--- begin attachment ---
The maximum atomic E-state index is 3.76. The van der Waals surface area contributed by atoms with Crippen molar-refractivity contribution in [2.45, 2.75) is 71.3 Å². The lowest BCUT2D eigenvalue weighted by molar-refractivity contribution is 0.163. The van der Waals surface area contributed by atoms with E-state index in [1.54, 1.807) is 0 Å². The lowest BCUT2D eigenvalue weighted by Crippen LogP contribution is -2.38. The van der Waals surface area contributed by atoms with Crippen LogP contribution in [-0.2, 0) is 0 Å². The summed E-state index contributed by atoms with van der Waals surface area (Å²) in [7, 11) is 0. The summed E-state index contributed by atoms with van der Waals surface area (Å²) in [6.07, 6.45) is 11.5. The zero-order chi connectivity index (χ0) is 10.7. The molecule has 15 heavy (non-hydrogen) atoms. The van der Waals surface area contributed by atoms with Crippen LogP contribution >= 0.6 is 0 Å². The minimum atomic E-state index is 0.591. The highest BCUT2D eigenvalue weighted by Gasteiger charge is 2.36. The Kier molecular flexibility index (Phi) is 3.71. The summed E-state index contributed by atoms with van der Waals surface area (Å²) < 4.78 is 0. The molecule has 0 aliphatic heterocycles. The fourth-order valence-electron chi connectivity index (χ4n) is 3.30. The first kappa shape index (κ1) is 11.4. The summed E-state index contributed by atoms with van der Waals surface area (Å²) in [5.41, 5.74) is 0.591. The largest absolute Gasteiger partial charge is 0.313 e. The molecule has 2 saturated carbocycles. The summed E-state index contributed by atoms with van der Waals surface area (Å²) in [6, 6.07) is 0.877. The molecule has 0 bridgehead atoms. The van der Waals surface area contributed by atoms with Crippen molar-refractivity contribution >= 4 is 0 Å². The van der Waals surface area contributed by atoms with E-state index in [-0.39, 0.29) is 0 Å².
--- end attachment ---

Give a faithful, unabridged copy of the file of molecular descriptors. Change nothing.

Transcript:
The maximum atomic E-state index is 3.76. The van der Waals surface area contributed by atoms with Crippen molar-refractivity contribution in [2.45, 2.75) is 71.3 Å². The lowest BCUT2D eigenvalue weighted by molar-refractivity contribution is 0.163. The van der Waals surface area contributed by atoms with E-state index in [1.54, 1.807) is 0 Å². The lowest BCUT2D eigenvalue weighted by Crippen LogP contribution is -2.38. The van der Waals surface area contributed by atoms with Crippen LogP contribution in [-0.2, 0) is 0 Å². The summed E-state index contributed by atoms with van der Waals surface area (Å²) in [7, 11) is 0. The summed E-state index contributed by atoms with van der Waals surface area (Å²) in [6.07, 6.45) is 11.5. The zero-order chi connectivity index (χ0) is 10.7. The molecule has 15 heavy (non-hydrogen) atoms. The van der Waals surface area contributed by atoms with Crippen LogP contribution >= 0.6 is 0 Å². The minimum atomic E-state index is 0.591. The highest BCUT2D eigenvalue weighted by Gasteiger charge is 2.36. The Kier molecular flexibility index (Phi) is 3.71. The summed E-state index contributed by atoms with van der Waals surface area (Å²) < 4.78 is 0. The molecule has 0 aliphatic heterocycles. The fourth-order valence-electron chi connectivity index (χ4n) is 3.30. The first kappa shape index (κ1) is 11.4. The summed E-state index contributed by atoms with van der Waals surface area (Å²) in [5.41, 5.74) is 0.591. The largest absolute Gasteiger partial charge is 0.313 e. The molecule has 2 saturated carbocycles. The summed E-state index contributed by atoms with van der Waals surface area (Å²) in [6, 6.07) is 0.877. The molecule has 0 bridgehead atoms. The van der Waals surface area contributed by atoms with Crippen molar-refractivity contribution >= 4 is 0 Å². The van der Waals surface area contributed by atoms with E-state index in [-0.39, 0.29) is 0 Å².